3. 1

                                it’s because the industry is filled with libertarians who believe if the industry were regulated it would “curb innovation” and do no good except cut into their precious profits.

                                This seems, well, wrong. Do you have any more information to support this claim?

                              1. 10

                                Interesting. The chain of reasoning is that managing infrastructure requires good infrastructure tooling and that most good tooling is internal, and therefore if you don’t have internal tooling you’re going to have a hard time managing infrastructure.

                                That’s a big company mindset. You can just not manage infrastructure if you’re a startup. Current startup wisdom is that you focus on what differentiates you and buy the rest because time and agility are crucial.

                                1. 1

                                  Recording my screen as I write a program. Then reviewing the footage and seeing how I could have written the program faster.

                                  Is there software that allows you to live-stream programming but blurs out API-key-shaped stuff?

                                  1. 3

                                    There’s a VS Code plugin called Cloak that does this. I haven’t used it though.

                                    1. 1

                                      Note that there’s no need to stream the video for this exercise.

                                      That said, you could write a little script for your editor or terminal, I suppose. Probably easier to just manually pause/unpause the stream, tho.

                                      1. 2

                                        Right. That was more a thought inspired by the article than a comment on the article itself.

                                        The problem is, of course, that I might accidentally reveal keys.

                                        1. 2

                                          You can make OBS capture only a specific window. I choose a small Xephyr (i.e. nested X session) window so I know exactly what people will see and what they won’t.

                                          I have seen people with special plugins which blocks/blurs windows except for ones which are whitelisted.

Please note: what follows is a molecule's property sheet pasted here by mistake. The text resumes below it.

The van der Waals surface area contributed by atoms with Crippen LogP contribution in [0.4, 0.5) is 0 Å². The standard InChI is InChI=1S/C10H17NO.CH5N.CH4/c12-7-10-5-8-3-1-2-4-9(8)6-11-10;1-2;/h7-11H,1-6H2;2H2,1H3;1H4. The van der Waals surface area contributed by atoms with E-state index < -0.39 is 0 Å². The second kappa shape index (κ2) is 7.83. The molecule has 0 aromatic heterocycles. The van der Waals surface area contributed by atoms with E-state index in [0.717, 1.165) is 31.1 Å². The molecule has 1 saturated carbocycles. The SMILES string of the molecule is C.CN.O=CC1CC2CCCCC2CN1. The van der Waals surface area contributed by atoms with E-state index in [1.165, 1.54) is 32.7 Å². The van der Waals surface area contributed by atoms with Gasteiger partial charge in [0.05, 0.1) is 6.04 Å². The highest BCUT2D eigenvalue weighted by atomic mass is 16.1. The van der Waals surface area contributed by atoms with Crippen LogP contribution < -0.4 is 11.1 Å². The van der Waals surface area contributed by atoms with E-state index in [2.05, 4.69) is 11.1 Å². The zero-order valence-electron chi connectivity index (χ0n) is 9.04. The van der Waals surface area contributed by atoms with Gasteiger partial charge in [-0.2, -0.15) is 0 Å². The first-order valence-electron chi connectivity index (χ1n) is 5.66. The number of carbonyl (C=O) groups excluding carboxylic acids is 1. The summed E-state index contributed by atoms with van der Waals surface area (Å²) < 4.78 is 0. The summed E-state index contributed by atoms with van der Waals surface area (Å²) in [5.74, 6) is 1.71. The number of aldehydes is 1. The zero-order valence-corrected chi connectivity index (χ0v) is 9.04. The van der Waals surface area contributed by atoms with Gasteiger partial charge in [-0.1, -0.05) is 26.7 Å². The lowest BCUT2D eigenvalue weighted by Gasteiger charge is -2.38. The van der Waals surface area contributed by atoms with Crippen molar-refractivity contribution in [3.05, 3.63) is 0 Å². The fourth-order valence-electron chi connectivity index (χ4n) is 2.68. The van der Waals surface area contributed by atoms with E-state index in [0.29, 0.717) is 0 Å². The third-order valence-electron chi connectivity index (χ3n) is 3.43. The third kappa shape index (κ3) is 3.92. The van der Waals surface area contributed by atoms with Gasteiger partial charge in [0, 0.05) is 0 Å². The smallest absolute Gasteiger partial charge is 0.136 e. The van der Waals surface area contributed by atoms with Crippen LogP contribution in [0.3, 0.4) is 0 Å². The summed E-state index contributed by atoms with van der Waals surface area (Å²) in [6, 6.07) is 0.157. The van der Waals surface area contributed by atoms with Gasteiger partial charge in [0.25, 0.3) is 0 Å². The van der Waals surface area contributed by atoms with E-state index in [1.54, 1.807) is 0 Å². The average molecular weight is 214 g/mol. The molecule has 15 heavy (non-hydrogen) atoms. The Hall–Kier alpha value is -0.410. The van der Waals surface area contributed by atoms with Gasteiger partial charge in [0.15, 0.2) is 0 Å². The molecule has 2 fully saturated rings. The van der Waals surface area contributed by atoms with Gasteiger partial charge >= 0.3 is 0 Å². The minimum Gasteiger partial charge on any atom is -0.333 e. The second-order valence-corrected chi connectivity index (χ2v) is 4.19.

Other people have hotkeys which swap the stream to a static image.

                                    1. 24

                                      They’re ordered but considered equal with different orders, unlike an OrderedDict which is an interesting property.

                                      1. 15

                                        It would be crazy not to. Adding guaranteed ordering is purely adding a property (backwards compatible). But changing equality would be removing a property, which is backwards breaking. The migration path would be obnoxious as hell. Glad they didn’t.

                                        1. 3

                                          Indeed. It is sensible. The first question I asked myself after seeing this headline was “Why OrderedDict anymore?” and it turns out this was a thing I instantly discovered. Of course the docs for OrderedDict do include more than that as a difference:

                                          • The regular dict was designed to be very good at mapping operations. Tracking insertion order was secondary.
                                          • The OrderedDict was designed to be good at reordering operations. Space efficiency, iteration speed, and the performance of update operations were secondary.
                                          • Algorithmically, OrderedDict can handle frequent reordering operations better than dict. This makes it suitable for tracking recent accesses (for example in an LRU cache).
                                          • The equality operation for OrderedDict checks for matching order.
                                          • The popitem() method of OrderedDict has a different signature. It accepts an optional argument to specify which item is popped.
                                          • OrderedDict has a move_to_end() method to efficiently reposition an element to an endpoint.
                                        2. 1

                                          So, A == B implies f(A) == f(B) goes out of the window for one of the fundamental data structures just like that, then.

                                        1. 6

                                          Great to see that you travel by train when possible, but how do you justify the carbon footprint of the flying that you do? A single international flight can easily produce more emissions that a person’s annual emissions in a place like India or Bangladesh. And I’m not even talking about business class flight emissions.

                                          Here is another very useful tool, a flight emissions calculator: https://www.atmosfair.de/en/offset/flight (they sell carbon offsets too, but offsets do more harm than good so they are not a way out).

                                          1. 6

                                            Why do offsets do more harm than good?